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Recover from jet lag like a pro.

When we travel, whether it’s for business, vacation, or athletic competitions, a big trip usually means excitement. Unfortunately, the travel process can cause some inconveniences. Jet lag is often associated with long air travel.

This phenomenon is often associated with international flights, but can occur on any flight that flies from east to west and crosses three or more time zones. Jet lag is a regular cause of sleep disruption, which can throw your body’s internal clock out of sync with the day/night cycle of your travel destination.

Knowing ways to avoid jet lag and recover from its effects can help maintain your sleep pattern and overall well-being during your trip so you can get the most out of it.

Flying east or west makes a difference in jet lag.

The confusion of your circadian rhythm (biological clock) is reduced as you travel west. Indeed, a trip west “extends” the normal day-night cycle of the biological clock (the usual bias of the biological clock is slightly longer than 24 hours for most of us). On the other hand, traveling east is in direct contradiction to the biological clock. If you’re prone to jet lag, it may be worth considering a trip out west if possible.

Measures to reduce the effects of jet lag.

There is no evidence that popular techniques like fasting or complicated diets are effective.

Here are some suggestions to lessen the impact of jet lag when travelling:

Make sure you get enough sleep before you go. A sleep deficit or “debt” increases jet lag. When traveling west, try to get to bed as late as possible two or three days before departure. This will make it easier to adjust to the new place.

During the flight :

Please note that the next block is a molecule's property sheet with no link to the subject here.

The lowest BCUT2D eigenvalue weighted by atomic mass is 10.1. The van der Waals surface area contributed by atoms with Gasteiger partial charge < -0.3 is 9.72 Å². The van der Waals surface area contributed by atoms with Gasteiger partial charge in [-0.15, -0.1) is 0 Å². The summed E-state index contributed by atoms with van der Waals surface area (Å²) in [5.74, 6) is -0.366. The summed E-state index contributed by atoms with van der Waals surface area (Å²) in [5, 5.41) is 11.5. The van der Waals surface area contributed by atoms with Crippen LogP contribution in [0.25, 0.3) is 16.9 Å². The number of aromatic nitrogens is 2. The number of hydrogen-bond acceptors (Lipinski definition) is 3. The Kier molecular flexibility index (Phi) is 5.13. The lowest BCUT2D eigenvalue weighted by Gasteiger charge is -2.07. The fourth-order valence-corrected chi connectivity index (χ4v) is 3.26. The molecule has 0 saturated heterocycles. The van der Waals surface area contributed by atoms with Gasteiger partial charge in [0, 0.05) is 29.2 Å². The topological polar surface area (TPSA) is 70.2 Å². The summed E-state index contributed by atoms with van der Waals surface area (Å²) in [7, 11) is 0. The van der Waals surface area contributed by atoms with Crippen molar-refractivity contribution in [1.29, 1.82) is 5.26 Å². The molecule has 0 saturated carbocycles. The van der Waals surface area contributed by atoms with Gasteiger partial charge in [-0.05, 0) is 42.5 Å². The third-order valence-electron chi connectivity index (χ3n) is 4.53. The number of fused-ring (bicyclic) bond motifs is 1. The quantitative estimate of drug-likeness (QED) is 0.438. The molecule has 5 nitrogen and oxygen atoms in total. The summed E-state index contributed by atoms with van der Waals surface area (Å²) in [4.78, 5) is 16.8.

Limit or avoid alcohol and caffeinated beverages. Drink a lot of water. Try to take a nap when you feel sleepy. Eat small, frequent meals and choose light foods such as fruits and vegetables. Wear loose, comfortable clothing. Walk around the cabin whenever possible. If you sleep on a plane, try to plan your sleep as if it were at your destination. Wear earplugs. Wear an eye mask. Maximize your comfort with a pillow that supports your neck and head.

Adaptation to time zone changes.

In the event of jet lag, the traveler’s body clock is not synchronized to the new time zone and continues to run based on local time. Different bodily mechanisms adapt to the new time zone at different rates, adding to the confusion. Depending on the individual, the body needs a few days to a few weeks to synchronize to the new time zone.

Sleep and the new time zone.

Here are some suggestions for adjusting to your new time zone:

Exposure to daylight or, if that is not possible, bright light to “reset” your biological clock. The stimulus that sets the clock back is light entering the eyes, specifically the blue light spectrum. Drink caffeinated beverages in moderation throughout the day. Avoid alcoholic or caffeinated beverages a few hours before bedtime. Try to mimic your usual bedtime. Use methods that help you relax.

Alcohol, drugs and jet lag.

The use of medication is controversial and should be discussed with your doctor. There have been reports of some beneficial effects from melatonin, or very short-acting tranquilizers. Melatonin use has been shown to help some people adjust more quickly to changes in time zones.

In an emergency, it is not recommended to take sleeping pills during the flight. Some travelers use alcohol to help them fall asleep, but it disrupts the normal sleep cycle and can prolong jet lag.

* Presse Santé strives to convey health knowledge in a language accessible to all. In NO CASE can the information given replace the advice of a doctor.

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